“God spare me from the desire for love, approval, and appreciation. Amen.” — Byron Katie
A year ago I didn’t feel like blogging very much. Further photo blog methodology analysis followed. I was happy with my photos, but needed a break from the online photography world. Then more digging into the why blog question. I wrote a post that generated a lot of reactions. Then I gave myself permission to shoot more and write less. The existential questions didn’t stop, but I felt better.
On December 10th, 2008 a kitty cat epiphany occurred that explains everything about posting content to the Internet in two words: DATS ME!!!!
This has nothing to do with Lacan’s mirror phase. Or maybe everything. I’m not sure. Previously I thought this quote from Jonathan Lethem’s You Don’t Love Me Yet was a succinct explanation of the why blog question: “”I want what we all want,” said Carl. “To move certain parts of the interior of myself into the exterior world, to see if they can be embraced.”" But really, the cat said it best.
The world of online photography keeps churning out more content than I can absorb. I’ve been in a space lately where the extra food for my brain is not often necessary. This seems to be helping my picture making. Thinking less. When you get to a certain point with an instrument, there are times when you can pick it up and play and the music comes out of some deep subconscious place and you instinctively know that all things are simple and good and pure. No songs, no scales, no rules, no patterns, just the fingers and body moving almost on auto-pilot from the mysterious inner workings. I’ve been touching the edges of this place again after not being able to find my way there for awhile. The more I let go of both online and offline distractions, let go of judging, pressure, and rules, the more I can cultivate a headspace that nurtures a picture making zone without pretensions. Just a strange sort of joy bubbling underneath the surface somewhere. Trying to talk about this place can make it disappear. Forget I said anything. I’m going out into the crisp Fall day to wander around and photograph now.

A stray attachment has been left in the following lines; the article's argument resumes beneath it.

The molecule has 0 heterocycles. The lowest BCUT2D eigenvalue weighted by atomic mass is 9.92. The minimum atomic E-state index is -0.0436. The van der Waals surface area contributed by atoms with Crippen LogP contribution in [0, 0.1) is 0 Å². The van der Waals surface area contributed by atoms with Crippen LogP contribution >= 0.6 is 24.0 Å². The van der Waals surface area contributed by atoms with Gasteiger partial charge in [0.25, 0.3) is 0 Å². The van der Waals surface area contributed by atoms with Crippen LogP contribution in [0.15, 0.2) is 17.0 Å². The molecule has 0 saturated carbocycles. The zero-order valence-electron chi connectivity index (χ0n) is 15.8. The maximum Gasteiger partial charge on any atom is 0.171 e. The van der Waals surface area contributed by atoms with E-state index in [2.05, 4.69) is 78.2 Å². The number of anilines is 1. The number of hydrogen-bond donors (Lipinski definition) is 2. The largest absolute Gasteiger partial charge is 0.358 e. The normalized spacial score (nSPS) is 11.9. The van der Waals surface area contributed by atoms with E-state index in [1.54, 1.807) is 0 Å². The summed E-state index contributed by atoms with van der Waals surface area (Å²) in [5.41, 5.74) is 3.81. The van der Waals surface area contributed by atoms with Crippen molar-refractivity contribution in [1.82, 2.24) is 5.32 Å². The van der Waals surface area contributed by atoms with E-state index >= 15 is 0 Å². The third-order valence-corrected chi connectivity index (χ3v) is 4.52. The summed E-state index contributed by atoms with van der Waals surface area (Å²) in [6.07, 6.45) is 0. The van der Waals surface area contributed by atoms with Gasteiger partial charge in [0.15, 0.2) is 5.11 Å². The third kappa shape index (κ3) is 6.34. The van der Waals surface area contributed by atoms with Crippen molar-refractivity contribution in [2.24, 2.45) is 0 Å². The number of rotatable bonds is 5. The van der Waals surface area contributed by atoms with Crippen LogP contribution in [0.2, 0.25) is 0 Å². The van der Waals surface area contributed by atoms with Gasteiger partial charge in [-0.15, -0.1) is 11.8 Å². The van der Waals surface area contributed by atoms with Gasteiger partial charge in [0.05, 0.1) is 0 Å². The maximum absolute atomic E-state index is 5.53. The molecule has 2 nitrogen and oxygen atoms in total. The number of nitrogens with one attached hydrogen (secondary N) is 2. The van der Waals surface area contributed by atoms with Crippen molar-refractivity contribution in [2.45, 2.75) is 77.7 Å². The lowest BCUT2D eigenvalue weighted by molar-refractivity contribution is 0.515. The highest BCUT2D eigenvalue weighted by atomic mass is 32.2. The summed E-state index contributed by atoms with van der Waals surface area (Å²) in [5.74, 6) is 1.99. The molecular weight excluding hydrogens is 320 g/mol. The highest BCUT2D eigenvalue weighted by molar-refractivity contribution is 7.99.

I listened to Craig Tanner’s podcast on Finding the Heart of Your Work. I’m impressed that Craig saw the original article as a challenge, and was able to see this dark time of questioning as a smaller phase in a larger creative process. I’ve had a lot of teachers in many different disciplines throughout my life, but nobody has been able to succinctly communicate the idea that we can acknowledge the darkness, find some learning there, and proceed with a plan to move on. I’m working on it.
I like Craig’s idea of a “purpose statement” rather than an artist statement for photography. The world doesn’t need any more “I’ve always loved to photograph. My father gave me an Instamatic when I was 5 years old….” clichés. But a purpose statement — that sounds useful.
Craig talks about acknowledging our frustration with the gap between how our pictures look now and how we’d like them to be, and using a purpose statement to stay on track. I want to clarify that I’m not worried about making better photographs. That’s not the gap for me right now.
Craig’s discussion of pushing your limits, shooting beyond comprehension, kicking the fear of failure to the curb — this is what I was talking about in my original post. Ninety miles an hour in the dark with no hands on the wheel until you catch the glimmer of the next stop out of the corner of your eye, grab the wheel, push it up to a hundred and head towards the light.
Tuning in to these glimmers, writing them down, and creating the time and space to explore them is what will keep fueling the engine. I’m doing that with gusto. I’m also pouring a lot of stimulating music, film, and art into the tank. The car is running great. The gap is existential. The question is “what is the purpose of the drive?”
And yes, sometimes we need to spit shine the car and take it to the show and hope that people think it’s pretty. There is certainly some learning we can do at the show, but that’s really just a pit stop on a much bigger trip.
So back to the idea of a purpose statement. How many of you can clearly and concisely explain the purpose of your photographs? Two sentences maximum. No biographical information. This is not an artist statement. What do you want to communicate with your photographs and to whom? It’s a tough question. I’d love to hear your answers.
Craig Tanner of The Radiant Vista has posted a podcast in response to an article I wrote called Going deeper may require more abstract excursions. Craig is an inspiring teacher and I’m looking forward to listening to his thoughts on digging deep to uncover the meaning behind picture making.
Update: Radiant Vista discussion thread.